William Moore

William Moore

William Moore is features editor of The Spectator

The reckoning: it’s payback time for voters

39 min listen

This week: the reckoning. Our cover piece brings together the political turmoil facing the West this week: Rishi Sunak, Emmanuel Macron, and Joe Biden all face tough tests with their voters. But what’s driving this instability? The Spectator’s economics editor Kate Andrews argues it is less to do with left and right, and more a problem

Downfall: how Nigel Farage became the left’s greatest weapon

44 min listen

This week: Downfall. Our cover piece examines Nigel Farage’s role in the UK general election. Spectator editor Fraser Nelson argues that Farage has become the left’s greatest weapon, but why? How has becoming leader of Reform UK impacted the campaign and could this lead to a fundamental realignment of British politics? Fraser joined the podcast to talk

Lawfare: how Starmer will govern through the courts

40 min listen

This week: Lawfare Our cover piece examines how Keir Starmer’s legal experience will influence his politics. Ross Clark argues that Starmer will govern through the courts, and continue what he describes as the slow movement of power away from elected politicians. As poll after poll predicts an unprecedented Labour majority, what recourse would there be

Macron’s game: can he still outplay Le Pen?

45 min listen

This week: Macron’s game. Our cover piece looks at the big news following the European elections at the weekend, President Macron’s decision to call early parliamentary elections in France. Madness or genius, either way the decision comes with huge risk. And can he still outplay Le Pen, asks writer Jonathan Miller. Jonathan joins the podcast

The deluge: Rishi Sunak’s election gamble

53 min listen

It’s a bumper edition of The Edition this week. After Rishi Sunak called a surprise – and perhaps misguided – snap election just a couple of hours after our press deadline, we had to frantically come up with a new digital cover. To take us through a breathless day in Westminster and the fallout of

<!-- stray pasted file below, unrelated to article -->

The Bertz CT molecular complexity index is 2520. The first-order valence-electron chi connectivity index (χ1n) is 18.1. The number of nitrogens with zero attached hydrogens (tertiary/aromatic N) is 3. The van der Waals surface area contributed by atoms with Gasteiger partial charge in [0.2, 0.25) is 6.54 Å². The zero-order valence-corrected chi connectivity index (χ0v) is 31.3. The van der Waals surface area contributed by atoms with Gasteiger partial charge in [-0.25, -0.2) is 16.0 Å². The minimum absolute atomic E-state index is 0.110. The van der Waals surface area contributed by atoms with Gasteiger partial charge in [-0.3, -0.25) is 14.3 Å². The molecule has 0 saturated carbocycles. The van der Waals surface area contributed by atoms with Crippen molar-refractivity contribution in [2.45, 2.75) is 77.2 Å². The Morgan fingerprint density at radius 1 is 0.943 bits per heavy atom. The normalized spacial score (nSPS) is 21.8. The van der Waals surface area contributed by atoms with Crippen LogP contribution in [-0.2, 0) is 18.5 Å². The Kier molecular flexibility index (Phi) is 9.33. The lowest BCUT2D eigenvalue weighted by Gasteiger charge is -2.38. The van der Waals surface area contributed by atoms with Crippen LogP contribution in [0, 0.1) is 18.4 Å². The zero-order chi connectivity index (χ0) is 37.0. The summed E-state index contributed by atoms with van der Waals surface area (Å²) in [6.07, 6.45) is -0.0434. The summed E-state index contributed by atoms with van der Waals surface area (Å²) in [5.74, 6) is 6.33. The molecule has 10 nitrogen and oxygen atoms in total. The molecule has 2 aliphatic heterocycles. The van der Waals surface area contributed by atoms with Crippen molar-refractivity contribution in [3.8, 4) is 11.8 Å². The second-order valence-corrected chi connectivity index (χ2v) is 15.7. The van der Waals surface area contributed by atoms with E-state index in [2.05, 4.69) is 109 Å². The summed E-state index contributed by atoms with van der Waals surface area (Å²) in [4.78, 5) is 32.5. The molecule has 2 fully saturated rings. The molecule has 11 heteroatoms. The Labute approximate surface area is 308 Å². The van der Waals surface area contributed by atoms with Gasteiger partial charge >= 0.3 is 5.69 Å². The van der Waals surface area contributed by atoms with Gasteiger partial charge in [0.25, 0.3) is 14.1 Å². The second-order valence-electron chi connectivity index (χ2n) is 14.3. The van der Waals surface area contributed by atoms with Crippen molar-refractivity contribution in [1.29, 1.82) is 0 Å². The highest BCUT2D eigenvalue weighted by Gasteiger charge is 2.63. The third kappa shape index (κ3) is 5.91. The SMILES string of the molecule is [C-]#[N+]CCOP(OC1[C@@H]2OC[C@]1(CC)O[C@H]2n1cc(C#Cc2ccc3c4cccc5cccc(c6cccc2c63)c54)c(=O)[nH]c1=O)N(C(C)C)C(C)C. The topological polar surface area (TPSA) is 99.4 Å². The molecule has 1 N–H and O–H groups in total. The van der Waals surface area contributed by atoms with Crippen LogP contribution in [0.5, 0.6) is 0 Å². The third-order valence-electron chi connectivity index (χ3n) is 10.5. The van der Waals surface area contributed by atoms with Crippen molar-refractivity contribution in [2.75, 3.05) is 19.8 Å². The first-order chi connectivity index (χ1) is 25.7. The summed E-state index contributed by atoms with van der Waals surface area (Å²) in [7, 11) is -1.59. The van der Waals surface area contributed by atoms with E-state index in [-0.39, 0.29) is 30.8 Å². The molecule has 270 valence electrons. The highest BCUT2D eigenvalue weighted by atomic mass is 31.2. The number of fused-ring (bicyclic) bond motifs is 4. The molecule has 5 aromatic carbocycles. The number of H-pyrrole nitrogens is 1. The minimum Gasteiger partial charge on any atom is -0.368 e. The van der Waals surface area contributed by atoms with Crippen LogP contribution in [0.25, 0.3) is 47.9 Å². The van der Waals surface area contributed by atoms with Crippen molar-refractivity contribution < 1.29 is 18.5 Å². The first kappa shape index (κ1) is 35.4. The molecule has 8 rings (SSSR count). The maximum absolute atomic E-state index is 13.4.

Veep show: who will Trump pick for his running mate?

47 min listen

This week: Veep show: who will Trump pick for his running mate? Freddy Gray goes through the contenders – and what they say about America (and its most likely next president). ‘Another thought might be buzzing around Trump’s head: he can pick pretty much whoever he wants because really it’s all about him. He might even

Drama students: how universities raised a generation of activists

39 min listen

This week: On Monday, tents sprung up at Oxford and Cambridge as part of a global, pro-Palestinian student protest which began at Columbia University. In his cover piece, Yascha Mounk, a professor at Johns Hopkins University, explains how universities in both the US and the UK have misguidedly harboured and actively encouraged absurdist activism on

Will Biden support Ukraine’s attacks on Russia?

46 min listen

This week: will Biden support Ukraine’s attacks on Russia? Owen Matthews writes the cover piece in light of the Zelensky drone offensive. Ukraine’s most successful strategy to date has been its ingenious use of homemade, long-range drones, which it has used to strike military targets as well as oil refineries and petrol storage facilities in

James Heale, Madeleine Teahan, Tanya Gold and William Moore

23 min listen

On this week’s Spectator Out Loud: James Heale suggests that the London mayoral race could be closer than we think (1:02); Madeleine Teahan argues that babies with down’s syndrome have a right to be born (6:15); Tanya Gold reports from Jerusalem as Israel’s war enters its seventh month (12:32); and William Moore reveals what he has

Why I’ll never own a pair of jeans

North Korea has a problem with Alan Titchmarsh’s crotch. Last week a 2010 episode of Garden Secrets was aired on state television, but the network blurred Titchmarsh from the waist down. The offence was his gardening trousers – a pair of jeans. For the Workers’ Party of Korea, jeans represent an ‘invasion of capitalistic lifestyles’.